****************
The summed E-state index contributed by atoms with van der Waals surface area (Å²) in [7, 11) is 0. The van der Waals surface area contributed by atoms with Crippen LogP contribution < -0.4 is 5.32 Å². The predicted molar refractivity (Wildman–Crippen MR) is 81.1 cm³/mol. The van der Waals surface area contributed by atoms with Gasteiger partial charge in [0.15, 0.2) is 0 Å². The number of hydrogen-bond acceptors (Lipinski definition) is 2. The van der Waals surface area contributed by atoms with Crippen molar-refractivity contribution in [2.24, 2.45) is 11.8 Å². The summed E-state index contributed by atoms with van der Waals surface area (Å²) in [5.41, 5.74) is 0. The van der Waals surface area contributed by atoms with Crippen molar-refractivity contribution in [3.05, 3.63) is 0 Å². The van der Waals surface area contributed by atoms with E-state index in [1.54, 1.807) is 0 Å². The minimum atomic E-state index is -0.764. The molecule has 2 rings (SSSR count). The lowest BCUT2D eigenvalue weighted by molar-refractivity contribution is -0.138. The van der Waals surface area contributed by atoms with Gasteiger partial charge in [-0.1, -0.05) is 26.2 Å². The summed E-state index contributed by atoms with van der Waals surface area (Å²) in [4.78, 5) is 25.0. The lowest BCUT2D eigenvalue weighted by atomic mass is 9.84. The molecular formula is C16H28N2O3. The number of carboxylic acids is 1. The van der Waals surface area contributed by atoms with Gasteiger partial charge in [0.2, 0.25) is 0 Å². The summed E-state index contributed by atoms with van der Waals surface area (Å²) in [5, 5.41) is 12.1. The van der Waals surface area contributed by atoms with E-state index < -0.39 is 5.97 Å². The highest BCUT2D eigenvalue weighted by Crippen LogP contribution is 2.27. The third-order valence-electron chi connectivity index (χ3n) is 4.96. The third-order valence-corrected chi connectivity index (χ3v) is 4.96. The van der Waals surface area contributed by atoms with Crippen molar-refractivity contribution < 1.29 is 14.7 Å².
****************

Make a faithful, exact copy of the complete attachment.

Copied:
The summed E-state index contributed by atoms with van der Waals surface area (Å²) in [7, 11) is 0. The van der Waals surface area contributed by atoms with Crippen LogP contribution < -0.4 is 5.32 Å². The predicted molar refractivity (Wildman–Crippen MR) is 81.1 cm³/mol. The van der Waals surface area contributed by atoms with Gasteiger partial charge in [0.15, 0.2) is 0 Å². The number of hydrogen-bond acceptors (Lipinski definition) is 2. The van der Waals surface area contributed by atoms with Crippen molar-refractivity contribution in [2.24, 2.45) is 11.8 Å². The summed E-state index contributed by atoms with van der Waals surface area (Å²) in [5.41, 5.74) is 0. The van der Waals surface area contributed by atoms with Crippen molar-refractivity contribution in [3.05, 3.63) is 0 Å². The van der Waals surface area contributed by atoms with E-state index in [1.54, 1.807) is 0 Å². The minimum atomic E-state index is -0.764. The molecule has 2 rings (SSSR count). The lowest BCUT2D eigenvalue weighted by molar-refractivity contribution is -0.138. The van der Waals surface area contributed by atoms with Gasteiger partial charge in [-0.1, -0.05) is 26.2 Å². The summed E-state index contributed by atoms with van der Waals surface area (Å²) in [4.78, 5) is 25.0. The lowest BCUT2D eigenvalue weighted by atomic mass is 9.84. The molecular formula is C16H28N2O3. The number of carboxylic acids is 1. The van der Waals surface area contributed by atoms with Gasteiger partial charge in [0.2, 0.25) is 0 Å². The summed E-state index contributed by atoms with van der Waals surface area (Å²) in [5, 5.41) is 12.1. The van der Waals surface area contributed by atoms with E-state index < -0.39 is 5.97 Å². The highest BCUT2D eigenvalue weighted by Crippen LogP contribution is 2.27. The third-order valence-electron chi connectivity index (χ3n) is 4.96. The third-order valence-corrected chi connectivity index (χ3v) is 4.96. The van der Waals surface area contributed by atoms with Crippen molar-refractivity contribution < 1.29 is 14.7 Å².